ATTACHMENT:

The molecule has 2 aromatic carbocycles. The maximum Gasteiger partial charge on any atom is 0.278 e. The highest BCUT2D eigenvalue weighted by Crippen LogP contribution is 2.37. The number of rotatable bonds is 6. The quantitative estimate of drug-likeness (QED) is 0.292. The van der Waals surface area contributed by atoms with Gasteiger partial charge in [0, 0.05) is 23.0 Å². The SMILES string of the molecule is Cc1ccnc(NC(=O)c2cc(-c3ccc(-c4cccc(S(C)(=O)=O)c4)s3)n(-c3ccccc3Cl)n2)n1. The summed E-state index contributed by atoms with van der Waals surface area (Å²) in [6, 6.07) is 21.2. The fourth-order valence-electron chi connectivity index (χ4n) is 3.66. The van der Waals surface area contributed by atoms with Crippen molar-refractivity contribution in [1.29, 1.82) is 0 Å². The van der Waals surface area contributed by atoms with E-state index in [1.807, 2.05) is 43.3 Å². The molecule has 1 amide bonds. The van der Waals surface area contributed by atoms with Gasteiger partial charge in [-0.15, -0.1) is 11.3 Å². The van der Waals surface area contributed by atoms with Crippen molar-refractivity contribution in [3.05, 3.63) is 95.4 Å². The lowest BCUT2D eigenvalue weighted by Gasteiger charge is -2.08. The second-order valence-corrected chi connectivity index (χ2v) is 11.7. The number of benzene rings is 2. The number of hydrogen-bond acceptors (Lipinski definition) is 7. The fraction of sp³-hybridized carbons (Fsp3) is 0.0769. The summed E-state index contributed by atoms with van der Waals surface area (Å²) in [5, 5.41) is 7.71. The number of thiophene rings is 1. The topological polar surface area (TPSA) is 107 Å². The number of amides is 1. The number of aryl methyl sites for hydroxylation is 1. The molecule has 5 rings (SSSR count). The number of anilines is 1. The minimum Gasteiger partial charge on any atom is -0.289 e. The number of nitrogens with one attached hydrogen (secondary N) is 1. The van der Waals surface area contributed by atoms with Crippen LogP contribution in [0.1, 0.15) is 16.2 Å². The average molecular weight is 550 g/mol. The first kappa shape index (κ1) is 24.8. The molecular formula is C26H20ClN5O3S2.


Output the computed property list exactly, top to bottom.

The molecule has 2 aromatic carbocycles. The maximum Gasteiger partial charge on any atom is 0.278 e. The highest BCUT2D eigenvalue weighted by Crippen LogP contribution is 2.37. The number of rotatable bonds is 6. The quantitative estimate of drug-likeness (QED) is 0.292. The van der Waals surface area contributed by atoms with Gasteiger partial charge in [0, 0.05) is 23.0 Å². The SMILES string of the molecule is Cc1ccnc(NC(=O)c2cc(-c3ccc(-c4cccc(S(C)(=O)=O)c4)s3)n(-c3ccccc3Cl)n2)n1. The summed E-state index contributed by atoms with van der Waals surface area (Å²) in [6, 6.07) is 21.2. The fourth-order valence-electron chi connectivity index (χ4n) is 3.66. The van der Waals surface area contributed by atoms with Crippen molar-refractivity contribution in [1.29, 1.82) is 0 Å². The van der Waals surface area contributed by atoms with E-state index in [1.807, 2.05) is 43.3 Å². The molecule has 1 amide bonds. The van der Waals surface area contributed by atoms with Gasteiger partial charge in [-0.15, -0.1) is 11.3 Å². The van der Waals surface area contributed by atoms with Crippen molar-refractivity contribution in [3.05, 3.63) is 95.4 Å². The lowest BCUT2D eigenvalue weighted by Gasteiger charge is -2.08. The second-order valence-corrected chi connectivity index (χ2v) is 11.7. The number of benzene rings is 2. The number of hydrogen-bond acceptors (Lipinski definition) is 7. The fraction of sp³-hybridized carbons (Fsp3) is 0.0769. The summed E-state index contributed by atoms with van der Waals surface area (Å²) in [5, 5.41) is 7.71. The number of thiophene rings is 1. The topological polar surface area (TPSA) is 107 Å². The number of amides is 1. The number of aryl methyl sites for hydroxylation is 1. The molecule has 5 rings (SSSR count). The number of anilines is 1. The minimum Gasteiger partial charge on any atom is -0.289 e. The number of nitrogens with one attached hydrogen (secondary N) is 1. The van der Waals surface area contributed by atoms with Crippen LogP contribution in [0.1, 0.15) is 16.2 Å². The average molecular weight is 550 g/mol. The first kappa shape index (κ1) is 24.8. The molecular formula is C26H20ClN5O3S2.